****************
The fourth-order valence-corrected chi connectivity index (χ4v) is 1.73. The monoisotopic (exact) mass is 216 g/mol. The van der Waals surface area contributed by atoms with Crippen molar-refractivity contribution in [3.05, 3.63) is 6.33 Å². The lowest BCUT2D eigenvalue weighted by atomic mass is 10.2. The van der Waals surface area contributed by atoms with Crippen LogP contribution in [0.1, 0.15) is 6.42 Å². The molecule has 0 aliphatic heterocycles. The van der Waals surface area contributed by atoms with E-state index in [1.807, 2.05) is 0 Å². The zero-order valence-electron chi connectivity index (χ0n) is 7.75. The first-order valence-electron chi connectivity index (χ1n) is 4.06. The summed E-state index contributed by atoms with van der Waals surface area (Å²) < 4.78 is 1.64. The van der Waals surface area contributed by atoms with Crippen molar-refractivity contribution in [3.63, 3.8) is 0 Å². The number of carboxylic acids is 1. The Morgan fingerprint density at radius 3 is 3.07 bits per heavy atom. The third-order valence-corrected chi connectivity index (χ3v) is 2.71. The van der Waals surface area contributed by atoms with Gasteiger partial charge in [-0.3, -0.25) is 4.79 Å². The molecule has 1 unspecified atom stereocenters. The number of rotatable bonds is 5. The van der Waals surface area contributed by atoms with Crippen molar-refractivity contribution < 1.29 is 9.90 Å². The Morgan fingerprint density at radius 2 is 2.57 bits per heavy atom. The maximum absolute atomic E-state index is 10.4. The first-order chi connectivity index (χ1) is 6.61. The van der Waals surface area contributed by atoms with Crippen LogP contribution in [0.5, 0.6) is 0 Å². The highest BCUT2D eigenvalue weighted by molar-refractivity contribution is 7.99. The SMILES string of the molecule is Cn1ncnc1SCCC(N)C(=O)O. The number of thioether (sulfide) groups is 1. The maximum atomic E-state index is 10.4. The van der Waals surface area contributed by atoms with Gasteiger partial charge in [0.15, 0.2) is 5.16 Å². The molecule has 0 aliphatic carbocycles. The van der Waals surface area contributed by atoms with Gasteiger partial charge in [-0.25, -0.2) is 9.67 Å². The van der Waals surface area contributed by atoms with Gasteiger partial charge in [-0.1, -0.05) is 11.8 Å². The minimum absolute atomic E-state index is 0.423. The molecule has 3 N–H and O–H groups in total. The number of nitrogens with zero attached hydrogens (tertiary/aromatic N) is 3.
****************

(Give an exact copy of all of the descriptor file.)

The fourth-order valence-corrected chi connectivity index (χ4v) is 1.73. The monoisotopic (exact) mass is 216 g/mol. The van der Waals surface area contributed by atoms with Crippen molar-refractivity contribution in [3.05, 3.63) is 6.33 Å². The lowest BCUT2D eigenvalue weighted by atomic mass is 10.2. The van der Waals surface area contributed by atoms with Crippen LogP contribution in [0.1, 0.15) is 6.42 Å². The molecule has 0 aliphatic heterocycles. The van der Waals surface area contributed by atoms with E-state index in [1.807, 2.05) is 0 Å². The zero-order valence-electron chi connectivity index (χ0n) is 7.75. The first-order valence-electron chi connectivity index (χ1n) is 4.06. The summed E-state index contributed by atoms with van der Waals surface area (Å²) < 4.78 is 1.64. The van der Waals surface area contributed by atoms with Crippen molar-refractivity contribution in [3.63, 3.8) is 0 Å². The number of carboxylic acids is 1. The Morgan fingerprint density at radius 3 is 3.07 bits per heavy atom. The third-order valence-corrected chi connectivity index (χ3v) is 2.71. The van der Waals surface area contributed by atoms with Gasteiger partial charge in [-0.3, -0.25) is 4.79 Å². The molecule has 1 unspecified atom stereocenters. The number of rotatable bonds is 5. The van der Waals surface area contributed by atoms with Crippen molar-refractivity contribution < 1.29 is 9.90 Å². The Morgan fingerprint density at radius 2 is 2.57 bits per heavy atom. The maximum absolute atomic E-state index is 10.4. The first-order chi connectivity index (χ1) is 6.61. The van der Waals surface area contributed by atoms with Crippen LogP contribution in [0.5, 0.6) is 0 Å². The highest BCUT2D eigenvalue weighted by molar-refractivity contribution is 7.99. The SMILES string of the molecule is Cn1ncnc1SCCC(N)C(=O)O. The number of thioether (sulfide) groups is 1. The maximum atomic E-state index is 10.4. The van der Waals surface area contributed by atoms with Gasteiger partial charge in [0.15, 0.2) is 5.16 Å². The molecule has 0 aliphatic carbocycles. The van der Waals surface area contributed by atoms with Gasteiger partial charge in [-0.25, -0.2) is 9.67 Å². The van der Waals surface area contributed by atoms with Gasteiger partial charge in [-0.1, -0.05) is 11.8 Å². The minimum absolute atomic E-state index is 0.423. The molecule has 3 N–H and O–H groups in total. The number of nitrogens with zero attached hydrogens (tertiary/aromatic N) is 3.